There is little doubt that in some quarters, my last post would be viewed as bizarre. In other quarters, it would be seen as being fraught with error. And in still other quarters: heresy. That leaves me in a relatively unoccupied quarter. But, I could not tolerate any longer reading Jeremiah 17 and simply being “inspired.” The Spirit of God does not want to inspire me; He wants to save me. This and several more posts will elaborate.
Jeremiah 17, like Psalm 1, presents a choice. It is a stark choice: black and white; right and wrong; life and death. There is no grey. No moral fuzziness. No half-way. It is this or that. Make your choice. Importantly, it is God who presents the choice, implying that the choice is crucial and unavoidable for life as a human being. It is not a choice of chocolate or vanilla, Republican or Democrat, Disneyland or the Bahamas. It is a choice between living one way or another way. It is life or death. Because there are only two choices, it can be concluded that everyone on earth has chosen one or the other, whether that choice was made consciously or not. Never choosing is to have made a choice, by default. All of us, including me, choose the desert by default. I am turned away from God, parched, living in an uninhabited salt land.
I live with this choice every day. I live in “a parched and weary land where there is no water.” The difficulty, the burden, of living in this land cannot be overestimated. It is no wonder to me that those of us living in the desert seek comfort in food and wine, work long hours, engage in distracting activities like hobbies and vacations and sex, spend money accumulating “stuff.” We want relief, but find it nowhere. So we eat more, work more, spend more, drink more, and have more sex. We are distracted but, deep down, the desert is still there. For some, the distractions make the desert bearable and livable for a time, even a whole life time, but distractions do not change the fundamental characteristics of the desert in which people live. In my case, God has gifted me, because I see the distractions for what they are; I know I live in a desert. That is the burden that weighs me down.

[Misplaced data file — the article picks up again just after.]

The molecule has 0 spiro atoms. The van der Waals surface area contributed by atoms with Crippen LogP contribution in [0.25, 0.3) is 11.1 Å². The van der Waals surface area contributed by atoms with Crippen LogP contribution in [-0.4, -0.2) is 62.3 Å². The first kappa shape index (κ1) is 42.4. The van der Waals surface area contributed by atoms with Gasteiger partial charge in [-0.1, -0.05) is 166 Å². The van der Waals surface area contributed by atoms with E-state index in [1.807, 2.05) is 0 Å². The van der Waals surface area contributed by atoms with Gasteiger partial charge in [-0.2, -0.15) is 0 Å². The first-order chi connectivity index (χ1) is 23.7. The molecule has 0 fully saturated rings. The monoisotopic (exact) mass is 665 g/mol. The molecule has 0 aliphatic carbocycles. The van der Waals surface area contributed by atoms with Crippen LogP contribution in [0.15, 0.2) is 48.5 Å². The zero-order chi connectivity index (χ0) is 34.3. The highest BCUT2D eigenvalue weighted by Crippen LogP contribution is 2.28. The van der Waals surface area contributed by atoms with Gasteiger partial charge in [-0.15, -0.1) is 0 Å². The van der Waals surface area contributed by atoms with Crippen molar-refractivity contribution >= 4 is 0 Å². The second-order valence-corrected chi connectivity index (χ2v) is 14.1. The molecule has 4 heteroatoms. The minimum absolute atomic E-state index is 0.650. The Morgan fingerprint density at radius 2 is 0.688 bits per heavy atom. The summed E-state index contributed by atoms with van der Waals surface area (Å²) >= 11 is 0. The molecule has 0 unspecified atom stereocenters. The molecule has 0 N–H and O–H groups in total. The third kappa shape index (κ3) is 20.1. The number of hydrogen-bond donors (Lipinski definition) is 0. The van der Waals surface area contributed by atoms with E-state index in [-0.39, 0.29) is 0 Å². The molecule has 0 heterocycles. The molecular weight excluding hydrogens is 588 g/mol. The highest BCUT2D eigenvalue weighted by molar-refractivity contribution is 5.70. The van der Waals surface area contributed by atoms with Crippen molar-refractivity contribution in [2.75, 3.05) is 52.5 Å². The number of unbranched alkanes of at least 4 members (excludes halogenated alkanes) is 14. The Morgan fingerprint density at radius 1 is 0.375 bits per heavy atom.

Jesus said, “Come to me, all who labor and are heavy laden, and I will give you rest. Take my yoke upon you, and learn from me, for I am gentle and lowly in heart, and you will find rest for your souls. For my yoke is easy, and my burden is light.” Many are inspired by this offer. Just hearing it makes life better for them. When I read this verse, though, I am not inspired. Quite to the contrary, I am discouraged. Jesus holds out an offer that addresses the most basic need of my life, but I do not know how to appropriate it. The fruit dangles in front of me, but it is just out of reach, and the burden of life becomes, not lighter, but even heavier. I do not know how to take his yoke, to lighten the load.
Though counter-intuitive and unexpected, every religious activity in which I engage adds to the burden. In reading the Scriptures, I encounter a moral standard that I cannot meet. “Like the Holy One who called you, be holy yourselves also in all your behavior,” wrote St. Peter. I am tired just contemplating the effort involved. Attending a church service is a blatant cover-up: the desert persists. Prayer wearies me. It is not a solace, a comfort, a respite. It is hard work. Unlike eating a meal or grabbing a handful of M&Ms, prayer feels like an unnatural activity. It is not part of the flow of life. Prayer must be scheduled, otherwise it will not happen. I practice prayer intentionally in a way that eating lunch every day is not. When I pray, the burden increases even more.
Where is the water? Where are the deep roots? Where is the fruit?
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I have “been around” long enough to know where all this is going. There is a bumper sticker that says, “If you are at the end of your rope, tie a knot and hang on.” That’s cute, but the fact is that there is no knot. If I am wrong about that, then be assured that any knot in that rope will keep me in the desert. I need to, I must reach the end of my rope, for only when there is nothing left, will I find myself exactly where I need to be: in Jesus’ arms, where I have been all along.